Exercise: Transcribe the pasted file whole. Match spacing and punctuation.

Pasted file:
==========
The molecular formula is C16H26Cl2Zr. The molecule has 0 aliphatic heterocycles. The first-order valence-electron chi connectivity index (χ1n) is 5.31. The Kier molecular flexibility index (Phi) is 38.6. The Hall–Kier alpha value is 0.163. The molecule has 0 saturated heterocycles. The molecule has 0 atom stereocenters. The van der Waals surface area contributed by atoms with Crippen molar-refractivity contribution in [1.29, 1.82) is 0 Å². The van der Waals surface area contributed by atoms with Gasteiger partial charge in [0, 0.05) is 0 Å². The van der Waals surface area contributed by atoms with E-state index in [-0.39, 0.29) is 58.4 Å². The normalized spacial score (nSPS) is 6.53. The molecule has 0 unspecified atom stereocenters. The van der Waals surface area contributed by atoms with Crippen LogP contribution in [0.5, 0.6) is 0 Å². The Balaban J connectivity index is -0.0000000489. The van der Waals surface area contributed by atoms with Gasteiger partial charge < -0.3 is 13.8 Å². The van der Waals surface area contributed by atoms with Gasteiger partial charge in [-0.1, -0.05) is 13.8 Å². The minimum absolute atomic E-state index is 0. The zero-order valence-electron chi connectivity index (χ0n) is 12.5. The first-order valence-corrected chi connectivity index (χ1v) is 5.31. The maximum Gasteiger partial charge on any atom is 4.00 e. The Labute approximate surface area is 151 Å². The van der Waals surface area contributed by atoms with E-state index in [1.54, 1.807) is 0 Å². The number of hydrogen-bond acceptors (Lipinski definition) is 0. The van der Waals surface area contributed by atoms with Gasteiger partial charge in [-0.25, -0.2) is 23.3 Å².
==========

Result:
The molecular formula is C16H26Cl2Zr. The molecule has 0 aliphatic heterocycles. The first-order valence-electron chi connectivity index (χ1n) is 5.31. The Kier molecular flexibility index (Phi) is 38.6. The Hall–Kier alpha value is 0.163. The molecule has 0 saturated heterocycles. The molecule has 0 atom stereocenters. The van der Waals surface area contributed by atoms with Crippen molar-refractivity contribution in [1.29, 1.82) is 0 Å². The van der Waals surface area contributed by atoms with Gasteiger partial charge in [0, 0.05) is 0 Å². The van der Waals surface area contributed by atoms with E-state index in [-0.39, 0.29) is 58.4 Å². The normalized spacial score (nSPS) is 6.53. The molecule has 0 unspecified atom stereocenters. The van der Waals surface area contributed by atoms with Crippen LogP contribution in [0.5, 0.6) is 0 Å². The Balaban J connectivity index is -0.0000000489. The van der Waals surface area contributed by atoms with Gasteiger partial charge < -0.3 is 13.8 Å². The van der Waals surface area contributed by atoms with Gasteiger partial charge in [-0.1, -0.05) is 13.8 Å². The minimum absolute atomic E-state index is 0. The zero-order valence-electron chi connectivity index (χ0n) is 12.5. The first-order valence-corrected chi connectivity index (χ1v) is 5.31. The maximum Gasteiger partial charge on any atom is 4.00 e. The Labute approximate surface area is 151 Å². The van der Waals surface area contributed by atoms with E-state index in [1.54, 1.807) is 0 Å². The number of hydrogen-bond acceptors (Lipinski definition) is 0. The van der Waals surface area contributed by atoms with Gasteiger partial charge in [-0.25, -0.2) is 23.3 Å².